Newly qualified nurses are “humiliated and belittled in public over their perceived insufficiencies”.
A study published in the International Journal of Nursing Studies and completed by researchers from the School of Nursing and Midwifery at the University of Newcastle in Australia has revealed that newly qualified nurses are “humiliated and belittled in public for their perceived insufficiencies”.
Over half of the newly qualified nurses included in the study said they had been subjected to “disrespectful, unprofessional and uncivil” behaviour.
The authors warned that newly qualified nurses are especially prone to this “negative workplace behaviour” due to their vulnerability in the profession, perceived lack of capability, hierarchy, leadership style and the influence of management.
‘An international problem’.
“The negative behaviour was identified as either a personal or professional attack, which left new graduates feeling emotional distress, anxiety or depression, which in turn impacted upon job satisfaction, cynicism, burnout, and intention to leave,” warned the authors.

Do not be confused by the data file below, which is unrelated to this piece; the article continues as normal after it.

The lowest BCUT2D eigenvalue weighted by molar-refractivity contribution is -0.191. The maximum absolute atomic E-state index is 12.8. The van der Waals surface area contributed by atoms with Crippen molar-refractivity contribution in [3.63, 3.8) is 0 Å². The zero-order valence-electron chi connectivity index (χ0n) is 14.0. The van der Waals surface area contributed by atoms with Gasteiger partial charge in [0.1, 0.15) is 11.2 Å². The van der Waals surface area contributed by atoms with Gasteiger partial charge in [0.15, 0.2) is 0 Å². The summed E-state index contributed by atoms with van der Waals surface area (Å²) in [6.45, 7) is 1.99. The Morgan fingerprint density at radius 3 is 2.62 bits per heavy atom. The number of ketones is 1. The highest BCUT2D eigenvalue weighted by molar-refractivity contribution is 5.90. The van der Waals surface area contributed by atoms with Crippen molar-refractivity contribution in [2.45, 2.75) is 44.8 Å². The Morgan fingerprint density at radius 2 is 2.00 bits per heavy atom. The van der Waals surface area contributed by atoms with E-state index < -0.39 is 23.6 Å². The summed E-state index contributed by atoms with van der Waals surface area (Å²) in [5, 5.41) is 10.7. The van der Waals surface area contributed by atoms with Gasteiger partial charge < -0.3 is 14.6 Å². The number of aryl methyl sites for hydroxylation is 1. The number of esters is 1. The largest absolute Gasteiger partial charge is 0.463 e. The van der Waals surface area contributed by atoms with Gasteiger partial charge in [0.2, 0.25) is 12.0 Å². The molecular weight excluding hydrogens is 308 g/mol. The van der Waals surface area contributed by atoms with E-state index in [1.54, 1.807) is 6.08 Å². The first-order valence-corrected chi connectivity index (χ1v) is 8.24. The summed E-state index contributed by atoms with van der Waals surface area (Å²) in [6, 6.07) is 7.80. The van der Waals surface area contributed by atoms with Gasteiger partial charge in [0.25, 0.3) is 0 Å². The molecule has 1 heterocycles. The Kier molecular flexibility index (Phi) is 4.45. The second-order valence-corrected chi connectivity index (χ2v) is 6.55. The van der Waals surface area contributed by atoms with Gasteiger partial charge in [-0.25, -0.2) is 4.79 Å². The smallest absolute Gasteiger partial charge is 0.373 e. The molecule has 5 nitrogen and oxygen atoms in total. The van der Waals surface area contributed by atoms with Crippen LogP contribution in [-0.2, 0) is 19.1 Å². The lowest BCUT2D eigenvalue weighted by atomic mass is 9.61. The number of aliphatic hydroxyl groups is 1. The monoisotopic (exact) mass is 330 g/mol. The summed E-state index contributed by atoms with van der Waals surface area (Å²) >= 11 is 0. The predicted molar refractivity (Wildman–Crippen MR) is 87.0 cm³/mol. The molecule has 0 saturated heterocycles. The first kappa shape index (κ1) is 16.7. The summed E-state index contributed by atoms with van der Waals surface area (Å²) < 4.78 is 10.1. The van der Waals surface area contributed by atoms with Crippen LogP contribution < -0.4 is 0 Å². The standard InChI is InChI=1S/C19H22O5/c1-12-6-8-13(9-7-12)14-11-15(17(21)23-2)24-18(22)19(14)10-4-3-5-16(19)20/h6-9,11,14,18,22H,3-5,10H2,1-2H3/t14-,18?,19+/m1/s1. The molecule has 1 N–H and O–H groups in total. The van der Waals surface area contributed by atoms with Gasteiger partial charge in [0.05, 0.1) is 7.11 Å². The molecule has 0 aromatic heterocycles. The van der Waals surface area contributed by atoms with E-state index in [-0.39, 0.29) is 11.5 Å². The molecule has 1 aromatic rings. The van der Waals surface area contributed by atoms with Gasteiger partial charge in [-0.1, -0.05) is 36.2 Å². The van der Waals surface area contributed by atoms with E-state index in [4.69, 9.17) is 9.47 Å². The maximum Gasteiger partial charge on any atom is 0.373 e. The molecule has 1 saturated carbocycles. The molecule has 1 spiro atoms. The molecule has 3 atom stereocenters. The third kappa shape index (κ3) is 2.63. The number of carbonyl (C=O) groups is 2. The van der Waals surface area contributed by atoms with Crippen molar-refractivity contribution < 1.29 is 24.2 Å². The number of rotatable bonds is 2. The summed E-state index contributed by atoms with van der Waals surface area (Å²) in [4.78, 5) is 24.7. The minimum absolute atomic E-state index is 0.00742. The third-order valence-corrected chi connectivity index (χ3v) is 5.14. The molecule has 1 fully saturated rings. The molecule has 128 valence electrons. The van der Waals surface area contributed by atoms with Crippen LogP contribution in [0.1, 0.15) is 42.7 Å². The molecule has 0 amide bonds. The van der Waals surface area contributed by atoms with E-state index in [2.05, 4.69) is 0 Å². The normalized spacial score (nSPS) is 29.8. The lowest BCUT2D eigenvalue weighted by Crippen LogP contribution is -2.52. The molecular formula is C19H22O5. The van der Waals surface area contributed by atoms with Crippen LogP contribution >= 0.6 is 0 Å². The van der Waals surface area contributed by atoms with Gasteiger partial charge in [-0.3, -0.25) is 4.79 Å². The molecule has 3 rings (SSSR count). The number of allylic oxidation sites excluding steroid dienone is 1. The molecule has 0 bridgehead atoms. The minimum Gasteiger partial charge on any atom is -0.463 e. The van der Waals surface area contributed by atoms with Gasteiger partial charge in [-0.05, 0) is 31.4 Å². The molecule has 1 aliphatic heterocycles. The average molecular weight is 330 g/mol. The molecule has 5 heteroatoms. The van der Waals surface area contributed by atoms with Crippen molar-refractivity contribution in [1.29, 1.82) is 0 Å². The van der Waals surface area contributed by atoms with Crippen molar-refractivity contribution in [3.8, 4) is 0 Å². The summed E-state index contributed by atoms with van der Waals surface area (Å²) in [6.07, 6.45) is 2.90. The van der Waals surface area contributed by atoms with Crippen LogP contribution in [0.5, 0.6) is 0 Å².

Adding that this type of behaviour is not only detrimental to graduates but also to “the safety of patients, the organisation, and the whole nursing profession.”
The researchers concluded that this “behaviour towards new graduate nurses continues to be an international problem” and a “multi-level comprehensive interventions in order to transform the ‘civility norms’ of the nursing profession” was needed.
Managers and organisations needed to ensure staff feel able to report negative behaviour and enforce a zero tolerance policy.